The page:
April 28, 2017
San Francisco – The Asian American Bar Association of the Greater Bay Area (AABA) stands with U.S. District Judge William H. Orrick’s decision to block President Donald Trump’s executive order to withhold federal funds from sanctuary cities. San Francisco and Santa Clara County are sanctuary cities that stood to lose $1 billion and $1.3 billion, respectively, in federal funds due to the executive order. They filed suit earlier this year to enjoin its enforcement and were successful in showing that the loss of federal funds would cause the cities to suffer irreparable harm. In his order, Judge Orrick found that “[t]he Counties have demonstrated that their sanctuary policies reflect their local judgment of what policies and practices are most effective for maintaining public safety and community health” and that the executive order is likely unconstitutional.
Sanctuary cities provide a safe harbor to undocumented immigrants who face deportation by limiting cooperation with federal immigration enforcement. AABA recognizes the value of sanctuary cities such as San Francisco, Santa Clara County, and Richmond, California, which ensure that immigrants are also provided equal and fair administration of justice.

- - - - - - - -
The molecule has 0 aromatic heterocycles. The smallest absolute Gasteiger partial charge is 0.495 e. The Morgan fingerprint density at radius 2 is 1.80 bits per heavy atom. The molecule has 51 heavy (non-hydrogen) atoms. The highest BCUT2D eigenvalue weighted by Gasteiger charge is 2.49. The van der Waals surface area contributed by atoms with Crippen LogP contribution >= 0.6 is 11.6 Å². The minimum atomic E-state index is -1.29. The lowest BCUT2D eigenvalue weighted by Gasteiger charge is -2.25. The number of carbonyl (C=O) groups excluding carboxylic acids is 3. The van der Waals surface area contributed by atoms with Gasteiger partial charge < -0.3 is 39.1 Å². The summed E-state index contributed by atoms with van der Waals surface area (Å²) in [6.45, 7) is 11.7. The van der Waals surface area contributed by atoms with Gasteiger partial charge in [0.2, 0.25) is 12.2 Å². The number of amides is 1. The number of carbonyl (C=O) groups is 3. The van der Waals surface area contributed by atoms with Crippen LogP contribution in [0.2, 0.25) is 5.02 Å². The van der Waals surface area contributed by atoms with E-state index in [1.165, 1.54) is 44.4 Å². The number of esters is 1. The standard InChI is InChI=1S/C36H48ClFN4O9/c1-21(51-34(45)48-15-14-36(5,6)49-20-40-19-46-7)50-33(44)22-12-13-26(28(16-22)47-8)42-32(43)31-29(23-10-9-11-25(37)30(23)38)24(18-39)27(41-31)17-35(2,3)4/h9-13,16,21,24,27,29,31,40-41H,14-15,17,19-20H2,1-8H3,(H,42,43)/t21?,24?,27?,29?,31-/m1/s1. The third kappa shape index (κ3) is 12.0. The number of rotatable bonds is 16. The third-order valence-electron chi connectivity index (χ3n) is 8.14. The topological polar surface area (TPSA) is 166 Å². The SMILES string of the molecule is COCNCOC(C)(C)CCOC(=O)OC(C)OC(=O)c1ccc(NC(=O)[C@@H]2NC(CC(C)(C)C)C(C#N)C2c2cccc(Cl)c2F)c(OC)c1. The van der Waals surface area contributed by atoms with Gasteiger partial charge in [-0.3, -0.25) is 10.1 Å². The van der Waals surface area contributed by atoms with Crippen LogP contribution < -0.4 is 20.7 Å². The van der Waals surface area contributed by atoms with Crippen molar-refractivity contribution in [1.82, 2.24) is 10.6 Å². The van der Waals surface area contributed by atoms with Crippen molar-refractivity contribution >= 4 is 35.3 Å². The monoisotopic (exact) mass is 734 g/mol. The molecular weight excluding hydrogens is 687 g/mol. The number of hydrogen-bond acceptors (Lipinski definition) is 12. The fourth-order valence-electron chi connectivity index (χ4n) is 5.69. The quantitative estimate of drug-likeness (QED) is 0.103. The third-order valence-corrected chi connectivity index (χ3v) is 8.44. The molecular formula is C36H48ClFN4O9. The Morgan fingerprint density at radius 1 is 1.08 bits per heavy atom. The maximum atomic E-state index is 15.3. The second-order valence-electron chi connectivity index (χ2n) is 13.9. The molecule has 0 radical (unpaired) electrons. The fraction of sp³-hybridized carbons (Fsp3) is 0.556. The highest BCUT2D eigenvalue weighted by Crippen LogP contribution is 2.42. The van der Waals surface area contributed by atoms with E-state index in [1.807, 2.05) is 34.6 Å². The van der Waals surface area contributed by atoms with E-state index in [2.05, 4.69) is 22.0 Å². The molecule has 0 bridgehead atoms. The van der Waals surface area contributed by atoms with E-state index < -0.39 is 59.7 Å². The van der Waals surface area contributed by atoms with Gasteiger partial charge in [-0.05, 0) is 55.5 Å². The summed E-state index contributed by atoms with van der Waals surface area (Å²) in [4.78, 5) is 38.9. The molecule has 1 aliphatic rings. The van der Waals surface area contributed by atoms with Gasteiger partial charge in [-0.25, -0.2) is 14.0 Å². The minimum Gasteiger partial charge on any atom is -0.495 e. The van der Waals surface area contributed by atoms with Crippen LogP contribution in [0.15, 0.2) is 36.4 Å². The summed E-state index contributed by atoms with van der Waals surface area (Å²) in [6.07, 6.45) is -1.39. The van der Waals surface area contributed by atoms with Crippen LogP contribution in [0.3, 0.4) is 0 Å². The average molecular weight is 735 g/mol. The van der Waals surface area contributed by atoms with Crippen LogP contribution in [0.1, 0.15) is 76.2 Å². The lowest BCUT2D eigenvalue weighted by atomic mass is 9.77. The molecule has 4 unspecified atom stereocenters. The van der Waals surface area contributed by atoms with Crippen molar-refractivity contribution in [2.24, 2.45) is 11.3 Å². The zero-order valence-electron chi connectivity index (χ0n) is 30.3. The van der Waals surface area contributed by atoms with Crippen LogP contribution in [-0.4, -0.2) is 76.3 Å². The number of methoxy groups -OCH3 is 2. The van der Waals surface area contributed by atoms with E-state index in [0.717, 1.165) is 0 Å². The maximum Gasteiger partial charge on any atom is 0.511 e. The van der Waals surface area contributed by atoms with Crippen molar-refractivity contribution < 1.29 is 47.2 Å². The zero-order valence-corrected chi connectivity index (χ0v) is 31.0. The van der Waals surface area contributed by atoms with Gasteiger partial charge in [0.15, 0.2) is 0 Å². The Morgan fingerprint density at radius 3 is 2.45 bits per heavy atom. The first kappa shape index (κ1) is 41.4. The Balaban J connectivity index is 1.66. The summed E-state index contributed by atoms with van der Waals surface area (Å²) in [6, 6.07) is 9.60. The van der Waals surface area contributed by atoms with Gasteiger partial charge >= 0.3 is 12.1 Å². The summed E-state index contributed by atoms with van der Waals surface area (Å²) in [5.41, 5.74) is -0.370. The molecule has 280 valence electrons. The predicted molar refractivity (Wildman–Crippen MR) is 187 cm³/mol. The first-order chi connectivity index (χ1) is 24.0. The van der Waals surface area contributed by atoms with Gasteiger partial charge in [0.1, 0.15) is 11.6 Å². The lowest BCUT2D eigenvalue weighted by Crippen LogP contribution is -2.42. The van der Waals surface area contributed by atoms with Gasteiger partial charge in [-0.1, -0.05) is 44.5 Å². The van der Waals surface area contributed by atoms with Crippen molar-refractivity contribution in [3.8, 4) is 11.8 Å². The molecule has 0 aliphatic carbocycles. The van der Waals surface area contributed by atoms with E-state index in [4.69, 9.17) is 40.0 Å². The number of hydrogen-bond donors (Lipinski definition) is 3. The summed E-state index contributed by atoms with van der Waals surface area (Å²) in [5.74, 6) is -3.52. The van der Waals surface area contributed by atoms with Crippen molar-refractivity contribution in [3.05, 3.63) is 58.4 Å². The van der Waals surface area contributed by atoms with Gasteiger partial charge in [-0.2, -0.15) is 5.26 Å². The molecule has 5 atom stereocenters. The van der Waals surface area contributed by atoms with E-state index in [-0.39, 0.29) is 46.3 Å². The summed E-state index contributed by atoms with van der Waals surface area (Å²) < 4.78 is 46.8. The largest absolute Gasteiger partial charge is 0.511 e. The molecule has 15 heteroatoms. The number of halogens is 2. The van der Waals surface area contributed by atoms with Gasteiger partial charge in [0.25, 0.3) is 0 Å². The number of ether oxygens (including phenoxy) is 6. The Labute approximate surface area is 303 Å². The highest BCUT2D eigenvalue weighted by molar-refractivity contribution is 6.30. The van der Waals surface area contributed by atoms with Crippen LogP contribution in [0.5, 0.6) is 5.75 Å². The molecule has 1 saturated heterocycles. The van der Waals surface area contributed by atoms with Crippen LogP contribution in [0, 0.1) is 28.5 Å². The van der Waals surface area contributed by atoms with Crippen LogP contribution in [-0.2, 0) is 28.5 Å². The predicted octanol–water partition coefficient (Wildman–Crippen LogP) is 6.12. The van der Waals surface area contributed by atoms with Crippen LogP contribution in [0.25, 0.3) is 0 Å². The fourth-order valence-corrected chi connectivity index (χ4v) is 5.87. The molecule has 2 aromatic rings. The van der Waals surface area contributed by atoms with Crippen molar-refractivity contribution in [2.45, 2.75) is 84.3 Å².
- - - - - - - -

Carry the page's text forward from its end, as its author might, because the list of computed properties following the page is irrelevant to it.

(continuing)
“AABA commends Judge Orrick’s decision to respect the decisions of local cities and counties,” says Miriam Kim, President of AABA. “Judge Orrick’s decision makes clear that a president may not use funding as ‘a weapon’ against jurisdictions that disagree with his immigration policies.” We stand with Judge Orrick’s admonishment of unconstitutional executive orders that harm immigrant individuals and families without providing due process.
For more information, contact AABA at firstname.lastname@example.org.
AABA has a long history of active involvement in civil rights issues and community service, and is dedicated to fostering the exchange of ideas and information among its members and the public. AABA is one of the largest local Asian American bar associations in the country, and counts lawyers, judges, law students, and community leaders among its members, representing the entire spectrum of political, social, and legal concerns in the San Francisco Bay Area.